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New charter must promise swift return to democracy

The National Council for Peace and Order's interim charter is expected to be reminiscent of charters proclaimed by previous coup-makers, considering the country has experienced 14 successful coups to date.

Once promulgated, about 50 provisions are up for dissection by legal experts and political observers. Major concerns will be centred on how the interim charter affects the basic rights of the people and whether it will successfully guide the country along the NCPO's roadmap to democracy.

NCPO legal advisory chief Wissanu Krea-ngam, who completed the draft of the interim Constitution, said his team had adapted some charter provisions used by previous military coup leaders to suit the present situation and the NCPO's roadmap.

It is believed that among the key points will be a provision giving the NCPO the power to appoint and control the Cabinet and the prime minister, and a provision giving amnesty to the NCPO by setting out the reasons why they took control of the country. What should not be missing is a commitment to restore a democratically elected government within a specific timeframe.

The charter will also include the power structure of the National Legislative Assembly and the Reform Council, both of which are tasked with revamping laws and reforming all state sectors.

A closely scrutinised provision is believed to be the one that stipulates the NCPO will be in charge of an interim government. Previous coup leaders put this mechanism in place to command the Cabinet.

However, even though the 2006 coup leader General Sonthi Boonyaratglin appointed Privy Councillor General Surayud Chulanont as PM, the charter did not allow him to be in command of the Surayud government.

NCPO chief General Prayuth Chan-ocha reportedly wants to have absolute control over the Cabinet to ensure the success of his mission, which is to bring about national reconciliation and democratic rule.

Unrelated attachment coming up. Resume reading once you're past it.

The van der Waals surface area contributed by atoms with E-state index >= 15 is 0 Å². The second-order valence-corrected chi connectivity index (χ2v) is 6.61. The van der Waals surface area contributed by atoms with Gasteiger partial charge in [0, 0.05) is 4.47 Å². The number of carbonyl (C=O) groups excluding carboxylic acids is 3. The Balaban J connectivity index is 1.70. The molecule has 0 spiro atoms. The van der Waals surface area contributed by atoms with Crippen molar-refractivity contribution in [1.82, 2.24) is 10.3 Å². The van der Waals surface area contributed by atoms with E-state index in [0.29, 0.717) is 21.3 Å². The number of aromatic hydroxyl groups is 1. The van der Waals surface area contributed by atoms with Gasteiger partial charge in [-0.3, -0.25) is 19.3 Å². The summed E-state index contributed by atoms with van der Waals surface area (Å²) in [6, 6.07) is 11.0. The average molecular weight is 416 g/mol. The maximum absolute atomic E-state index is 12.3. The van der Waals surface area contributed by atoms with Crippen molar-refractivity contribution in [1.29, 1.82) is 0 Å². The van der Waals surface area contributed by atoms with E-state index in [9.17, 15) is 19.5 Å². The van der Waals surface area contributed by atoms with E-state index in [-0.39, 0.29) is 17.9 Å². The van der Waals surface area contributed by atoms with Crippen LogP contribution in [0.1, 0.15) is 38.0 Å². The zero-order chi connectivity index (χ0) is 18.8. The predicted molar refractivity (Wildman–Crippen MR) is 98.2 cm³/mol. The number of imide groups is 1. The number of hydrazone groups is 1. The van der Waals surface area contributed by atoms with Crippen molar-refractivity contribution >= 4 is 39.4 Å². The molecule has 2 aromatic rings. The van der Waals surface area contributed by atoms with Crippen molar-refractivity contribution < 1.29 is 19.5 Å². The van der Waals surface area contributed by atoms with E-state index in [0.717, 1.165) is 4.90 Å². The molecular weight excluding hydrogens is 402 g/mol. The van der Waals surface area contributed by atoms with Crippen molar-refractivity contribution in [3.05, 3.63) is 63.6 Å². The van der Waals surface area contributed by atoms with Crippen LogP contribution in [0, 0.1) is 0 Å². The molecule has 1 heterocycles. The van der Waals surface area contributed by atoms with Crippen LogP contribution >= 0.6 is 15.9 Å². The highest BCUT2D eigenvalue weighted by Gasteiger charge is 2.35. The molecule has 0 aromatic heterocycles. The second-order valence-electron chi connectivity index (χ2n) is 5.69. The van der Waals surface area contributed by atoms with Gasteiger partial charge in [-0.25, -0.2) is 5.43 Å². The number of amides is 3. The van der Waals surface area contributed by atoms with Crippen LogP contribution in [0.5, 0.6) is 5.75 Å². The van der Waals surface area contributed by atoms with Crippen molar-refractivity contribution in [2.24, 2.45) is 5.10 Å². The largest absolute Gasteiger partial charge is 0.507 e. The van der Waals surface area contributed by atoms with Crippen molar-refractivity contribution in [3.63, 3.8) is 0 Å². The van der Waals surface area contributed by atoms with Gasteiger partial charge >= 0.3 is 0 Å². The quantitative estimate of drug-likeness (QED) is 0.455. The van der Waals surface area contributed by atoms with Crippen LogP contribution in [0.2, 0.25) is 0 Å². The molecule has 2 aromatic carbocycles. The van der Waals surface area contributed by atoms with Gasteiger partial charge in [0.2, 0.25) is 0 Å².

The interim government is expected to handle several sensitive issues that will determine the NCPO's success or failure, including deciding whether to hold a public referendum on the new constitution to be drafted by the National Legislative Assembly.

The move to have the charter draft subjected to a public referendum has met with opposition by conservatives who argue that this is not the path to true democracy. This may result in the country's future top law being opposed once details of the laws are put to debate.

During the initial stage, the charter may face little resistance. The pressure to have it amended may rise later.

The NCPO will have to tread carefully and strike a balance to ensure that the National Legislative Assembly designs a "sophisticated" document and the Reform Council brings about change that can truly return happiness to the people.

The knack is to avoid people with extreme political ideologies playing a significant role in the process but to allow people from diverse sections of the community who have varied opinions to join forces to draft it. This would help bridge the political divisions deeply rooted in the country.

An example of the NCPO's actions that may not help bridge the divide is the latest mass bureaucratic reshuffles, which has left society in doubt over its motivation. Although Prayuth has stated that the move was not aimed at bullying bureaucrats but to create suitability, society needs more justified and clearer reasons for actions that have a huge impact.


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